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Personalised treatment


100


Short half-life Long half-life 59h difference 10


Difference in FVIII level at 48h


1 0 10 20 30 40 50 Time (h) Figure 2: Difference in time to reach 1% in patients treated with FVIII according to individual half-lives22,23


disadvantage of allowing periods with low levels, and potentially increases the risk of break-through bleeds. Giving an increased dose of FVIII on a Friday is a common practice. A more cost-effective strategy, and one that results in substantially better factor levels, is to give an extra, lower dose infusion on Saturday or Sunday, depending on when the most activity is anticipated. Infusing on alternate day avoids this problem and some families find this an easy regimen to follow. If alternate prophylaxis is started at a young age, problems with adherence are usually rare. Increasing the frequency of FVIII infusions can be used to maintain a desired trough level whilst using substantially less FVIII or to allow a much higher trough to be achieved with the same amount of concentrate.


Several lines of evidence support the view that individual patients with severe haemophilia should have a personalised prophylactic regimen, which should be regularly reassessed and adjusted throughout life. This regimen should take into account the individual


pharmacokinetics of FVIII, in particular its half-life in blood, which shows wide inter-individual variations and varies over time, the individual bleeding pattern, the


condition of the musculoskeletal system, the level and timing of physical activity.


Opportunities provided by long- acting FVIII concentrates Because of their short half-life in circulation of approximately 12 hours, prophylaxis with currently available FVIII concentrates requires on average 150 to 180 injections per year. More frequent infusions of small doses can maintain or slightly increase the trough levels with a parallel decreased consumption of FVIII. Switching from prophylaxis regimens of normally 2–3 infusions per week to dosing every two days was indeed found to reduce average FVIII consumption by 43% with maintained or increased trough levels of FVIII while daily dosing was found to reduce the mean FVIII usage by 82% (Figure 2).19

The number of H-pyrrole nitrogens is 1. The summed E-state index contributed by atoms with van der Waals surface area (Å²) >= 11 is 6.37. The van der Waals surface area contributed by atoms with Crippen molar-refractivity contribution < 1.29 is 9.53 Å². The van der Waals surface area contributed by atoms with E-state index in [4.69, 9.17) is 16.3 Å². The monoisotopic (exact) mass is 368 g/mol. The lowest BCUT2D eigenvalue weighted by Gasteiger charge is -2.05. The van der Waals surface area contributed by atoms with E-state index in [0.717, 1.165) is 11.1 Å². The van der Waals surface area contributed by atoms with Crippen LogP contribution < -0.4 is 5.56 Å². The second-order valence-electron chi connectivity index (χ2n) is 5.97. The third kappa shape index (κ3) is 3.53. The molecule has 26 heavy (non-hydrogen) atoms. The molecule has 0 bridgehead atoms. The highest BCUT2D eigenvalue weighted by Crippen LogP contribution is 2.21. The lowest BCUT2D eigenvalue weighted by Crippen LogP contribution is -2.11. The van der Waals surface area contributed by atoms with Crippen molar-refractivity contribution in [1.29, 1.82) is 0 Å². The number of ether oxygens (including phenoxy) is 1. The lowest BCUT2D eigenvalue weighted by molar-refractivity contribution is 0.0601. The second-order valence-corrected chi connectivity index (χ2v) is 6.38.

However, current


short-acting agents offer limited opportunity to raise significantly trough levels or prolong dosing intervals. In other words, with short-acting concentrates, higher dosing allows to increase through level or dosing interval at the cost of increased use. More frequent infusions of small doses can maintain or increase trough level with a reduced


Table 2: Potential of long-lasting concentrates for tailored treatment Treatment strategies


Potential benefits


Fewer injections than with current regimens


Keeping the same number of injections as current regimens


28 www.hospitalpharmacyeurope.com


Better adherence Easier initiation


Decreased treatment burden Higher trough levels


Fewer breakthrough bleeding episodes Fewer subclinical bleeding episodes


60 70 80 90 100 110


consumption but require a very high level of adherence and a good venous access. Clinical trials are ongoing (or have been completed) into modified FVIII products, aiming at improving their pharmacokinetic profiles. These modifications mainly include chemical modification (for example, PEGylation, glyco-PEGylation and polysialylation) or fusion to protein conjugates (for example, Fc-IgG fusion and albumin fusion). These longer half-life products, which require less frequent injections, have an obvious potential for allowing more convenient prophylaxis and improve adherence. However, personalised regimens will certainly be required with these new concentrates. Assuming the dose kinetic curves are similar to existing products, the variability in half-life of long-acting products will probably be amplified. For example, if a concentrate has a half-life of 36 hours (range 24–48 hours), an infusion of 30IU/kg would lead to a variation of 6–11.8 days in the time taken for the FVIII to fall to 1%. This will mean that knowledge of an individual’s PK will become even more important when prescribing these newer concentrates, compared to currently available short-acting products. It is also important to recognise that, by prolonging the half-life, the patient will spend longer time with low factor levels and these will occur during the day and the night. This could be problematic when higher troughs need to be maintained, such as at times of physical activity, in patients with target joints or with repeated breakthrough bleeds. Besides these potential limitations and although not yet supported by evidence, long-acting concentrates could certainly offer several major opportunities to allow more patients to initiate or stay on prophylaxis by decreasing the treatment burden (Table 2). A reduction in the number of infusions would indeed represent a major advantage, not only at the initiation of prophylaxis in small children with difficult venous access, but also later in life, during long-term treatment (since 50–80 fewer injections per year would be required). Long-acting products would also offer the potential for individualised patient-friendly treatment schedules, such as weekly dosing or fortnightly regimens, with a likely better adherence. They might also likely provide better protection for currently on-demand patients with only a limited increase in the number of injections. They could also result in a potential reduction in total


Log FVIII IU DL-1


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